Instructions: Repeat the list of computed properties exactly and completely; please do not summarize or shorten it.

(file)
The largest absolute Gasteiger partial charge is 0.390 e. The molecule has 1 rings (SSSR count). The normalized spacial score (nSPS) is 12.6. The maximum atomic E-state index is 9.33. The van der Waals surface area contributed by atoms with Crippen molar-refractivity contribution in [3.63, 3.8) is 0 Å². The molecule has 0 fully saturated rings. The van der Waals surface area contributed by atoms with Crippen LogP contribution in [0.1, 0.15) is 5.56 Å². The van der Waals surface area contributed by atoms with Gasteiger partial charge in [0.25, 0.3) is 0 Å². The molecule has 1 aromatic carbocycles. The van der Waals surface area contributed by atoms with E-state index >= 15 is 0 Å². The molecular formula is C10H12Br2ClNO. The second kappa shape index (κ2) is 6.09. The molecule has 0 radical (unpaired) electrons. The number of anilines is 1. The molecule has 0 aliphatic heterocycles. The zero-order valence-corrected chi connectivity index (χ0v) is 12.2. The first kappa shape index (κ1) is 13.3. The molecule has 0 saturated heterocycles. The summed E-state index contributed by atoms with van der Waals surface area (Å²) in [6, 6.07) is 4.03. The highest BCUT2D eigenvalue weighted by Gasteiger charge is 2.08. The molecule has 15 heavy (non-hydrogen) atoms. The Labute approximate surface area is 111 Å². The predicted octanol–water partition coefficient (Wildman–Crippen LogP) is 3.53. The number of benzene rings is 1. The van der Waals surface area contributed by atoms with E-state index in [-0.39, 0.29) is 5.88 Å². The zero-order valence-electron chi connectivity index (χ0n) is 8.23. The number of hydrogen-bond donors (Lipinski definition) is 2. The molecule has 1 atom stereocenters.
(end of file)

The largest absolute Gasteiger partial charge is 0.390 e. The molecule has 1 rings (SSSR count). The normalized spacial score (nSPS) is 12.6. The maximum atomic E-state index is 9.33. The van der Waals surface area contributed by atoms with Crippen molar-refractivity contribution in [3.63, 3.8) is 0 Å². The molecule has 0 fully saturated rings. The van der Waals surface area contributed by atoms with Crippen LogP contribution in [0.1, 0.15) is 5.56 Å². The van der Waals surface area contributed by atoms with Gasteiger partial charge in [0.25, 0.3) is 0 Å². The molecule has 1 aromatic carbocycles. The van der Waals surface area contributed by atoms with E-state index >= 15 is 0 Å². The molecular formula is C10H12Br2ClNO. The second kappa shape index (κ2) is 6.09. The molecule has 0 radical (unpaired) electrons. The number of anilines is 1. The molecule has 0 aliphatic heterocycles. The zero-order valence-corrected chi connectivity index (χ0v) is 12.2. The first kappa shape index (κ1) is 13.3. The molecule has 0 saturated heterocycles. The summed E-state index contributed by atoms with van der Waals surface area (Å²) in [6, 6.07) is 4.03. The highest BCUT2D eigenvalue weighted by Gasteiger charge is 2.08. The molecule has 15 heavy (non-hydrogen) atoms. The Labute approximate surface area is 111 Å². The predicted octanol–water partition coefficient (Wildman–Crippen LogP) is 3.53. The number of benzene rings is 1. The van der Waals surface area contributed by atoms with E-state index in [-0.39, 0.29) is 5.88 Å². The zero-order valence-electron chi connectivity index (χ0n) is 8.23. The number of hydrogen-bond donors (Lipinski definition) is 2. The molecule has 1 atom stereocenters.